Wakefield says the new datacentre optimises efficiency by enabling Snelling and Intrepid to share as much equipment as possible. Snelling’s 43 locations are linked via an MPLS network to the datacentre, while Intrepid’s 115 locations use a variety of DSL, frame relay and MPLS, with most gradually moving to MPLS over time. Each company has its own router, but they share a 10Gbps core switch in the datacentre. “Everywhere we can, we try and put in a common platform to save both companies money,” he says. “We have a common core switch, as well as common e-mail, virus scanning and surf control for the Web.”
All of the new datacentre’s cabinets are pre-wired, a move that was more expensive upfront, but will offer huge payback over time. Each cabinet has a 10G connection to a core switch. “If you need to put a new server in, you don’t have to pull a fibre run all the way back to the switch,” Wakefield says. “It’s all there already. We just drop the server in, connect in our patch panels and we’re ready to go.”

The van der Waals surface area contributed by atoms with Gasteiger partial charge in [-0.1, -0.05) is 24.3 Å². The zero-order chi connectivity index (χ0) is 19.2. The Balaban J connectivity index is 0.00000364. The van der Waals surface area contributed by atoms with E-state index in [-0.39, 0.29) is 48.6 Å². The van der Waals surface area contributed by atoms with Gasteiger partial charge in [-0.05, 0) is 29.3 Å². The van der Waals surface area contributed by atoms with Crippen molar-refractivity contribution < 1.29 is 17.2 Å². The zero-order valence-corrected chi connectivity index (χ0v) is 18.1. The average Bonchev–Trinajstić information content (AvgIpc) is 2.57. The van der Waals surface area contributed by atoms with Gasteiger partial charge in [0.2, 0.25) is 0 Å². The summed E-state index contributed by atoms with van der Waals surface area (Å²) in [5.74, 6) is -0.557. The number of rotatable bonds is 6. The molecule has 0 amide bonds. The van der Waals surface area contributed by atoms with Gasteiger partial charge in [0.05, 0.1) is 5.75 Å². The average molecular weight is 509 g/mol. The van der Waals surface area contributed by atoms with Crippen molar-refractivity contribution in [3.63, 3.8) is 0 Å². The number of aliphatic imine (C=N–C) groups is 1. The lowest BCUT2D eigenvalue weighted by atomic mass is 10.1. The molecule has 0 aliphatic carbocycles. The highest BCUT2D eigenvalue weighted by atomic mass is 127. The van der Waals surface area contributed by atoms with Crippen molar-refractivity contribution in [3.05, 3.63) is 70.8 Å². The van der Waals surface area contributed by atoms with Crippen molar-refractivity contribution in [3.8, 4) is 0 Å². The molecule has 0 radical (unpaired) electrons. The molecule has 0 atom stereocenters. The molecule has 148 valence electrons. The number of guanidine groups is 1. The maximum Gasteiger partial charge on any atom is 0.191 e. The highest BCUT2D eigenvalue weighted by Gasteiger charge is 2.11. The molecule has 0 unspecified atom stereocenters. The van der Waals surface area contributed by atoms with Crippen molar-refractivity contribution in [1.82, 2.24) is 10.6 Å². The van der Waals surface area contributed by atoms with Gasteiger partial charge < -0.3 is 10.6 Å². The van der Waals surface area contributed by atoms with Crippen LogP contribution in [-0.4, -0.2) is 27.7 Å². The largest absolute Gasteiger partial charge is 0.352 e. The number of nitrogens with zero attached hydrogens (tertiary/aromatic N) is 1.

In addition to pre-wiring 10G and fibre, he also future-proofed by installing Category 6 cabling to support not only both companies’ data but also their voice via a new Cisco VoIP system. And all of this means the new datacentre should easily serve the two companies (and any others that may be added) for anywhere from five to seven years.
“Eventually, depending on new fibre technology, I may have to add some more fibre in, but in the grand scheme of things, it’s pretty solid for several years to come,” he says.
Doing it right
After many 80-plus hour weeks for his staff, Wakefield says his team successfully cut over the Snelling side of the business in May and moved in the Intrepid side, from its old home in Edina, Minn., in July. They did it all, start to finish, in less than six months. “I wouldn’t recommend that timeframe,” he says.
But overall, Wakefield and Rustin are pleased with the results. “We spent years dealing with a poor setup,” Wakefield says. “In the old building, when we wanted to add a server, we were always having to trace runs out to determine where they went, or crawling up on ladders to pull cable,” Wakefield says. “Over the years, it just drove us crazy. And Dameon and I always said, if we ever get to build our own, we know what we’re going to do. We’ll do it right. And I think we did.”
Find your next job with techworld jobs